“The lecturer must be able to describe why the students need to learn this. Why is it important to you? I spend a lot of time and energy on that. Because if I can explain it to the students, they will learn everything else with greater ease, because they know they need it. They know that—in one or two years—they will have a job somewhere in the world where they will need to use what we’ve taught them here at DTU,” he explains.
Prioritizes teaching over research
As an Associate Professor, Torben Knudby is employed under an 80/20 scheme, where 80 per cent of the time is spent on teaching activities, while the remaining 20 per cent is spent on research activities. This is at the low end, but it is a conscious priority on Torben Knudby’s part.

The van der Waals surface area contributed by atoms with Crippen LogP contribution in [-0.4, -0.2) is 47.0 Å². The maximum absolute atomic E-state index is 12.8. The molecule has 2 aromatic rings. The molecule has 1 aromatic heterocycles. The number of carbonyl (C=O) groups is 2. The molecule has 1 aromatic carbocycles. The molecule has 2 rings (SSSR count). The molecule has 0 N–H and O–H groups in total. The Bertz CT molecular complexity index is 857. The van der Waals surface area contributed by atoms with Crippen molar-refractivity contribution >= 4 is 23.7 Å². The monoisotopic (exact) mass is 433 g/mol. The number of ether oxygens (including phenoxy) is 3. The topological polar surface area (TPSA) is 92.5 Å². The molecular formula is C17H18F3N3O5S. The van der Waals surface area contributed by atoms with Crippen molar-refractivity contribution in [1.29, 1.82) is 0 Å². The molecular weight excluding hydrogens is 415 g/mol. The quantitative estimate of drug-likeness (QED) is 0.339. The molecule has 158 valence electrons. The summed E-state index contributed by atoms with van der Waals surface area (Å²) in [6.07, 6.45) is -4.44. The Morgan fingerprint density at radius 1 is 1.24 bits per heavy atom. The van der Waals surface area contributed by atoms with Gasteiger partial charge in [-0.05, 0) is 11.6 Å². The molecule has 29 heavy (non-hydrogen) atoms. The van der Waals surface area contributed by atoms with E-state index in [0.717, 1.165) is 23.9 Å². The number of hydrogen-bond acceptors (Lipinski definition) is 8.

“I’m concerned with solving the challenge that we educators face today, where we must ensure that the students receive teaching that is just as good or better despite larger classes with more students and greater diversity,” says Torben Knudby to justify his emphasis on teaching.
Torben Knudby notes the development that has taken place in the engineering programmes since he was an engineering student himself:
“Back then, we were a homogeneous mass. We all looked alike. Whereas—if you look at the students today—there is a huge diversity in terms of gender, ethnicity, and level of ambition.”
As diversity increases, it becomes more and more difficult to ensure teaching that takes into account the students’ different learning styles, academic level, special abilities, and motivation, Torben Knudby finds:
“One of my values is to try to the best of my ability to meet the students where they are at, so that they all realize their potential. Some will end up becoming professors or taking a PhD degree, while others will become a skilled engineer at a blacksmith factory in Ringsted.”
“These are completely different levels of ambition and different jobs, but they both represent good lives. They are well-paid and exciting jobs, but they concern very different types of persons and involve very different potentials and career dreams.”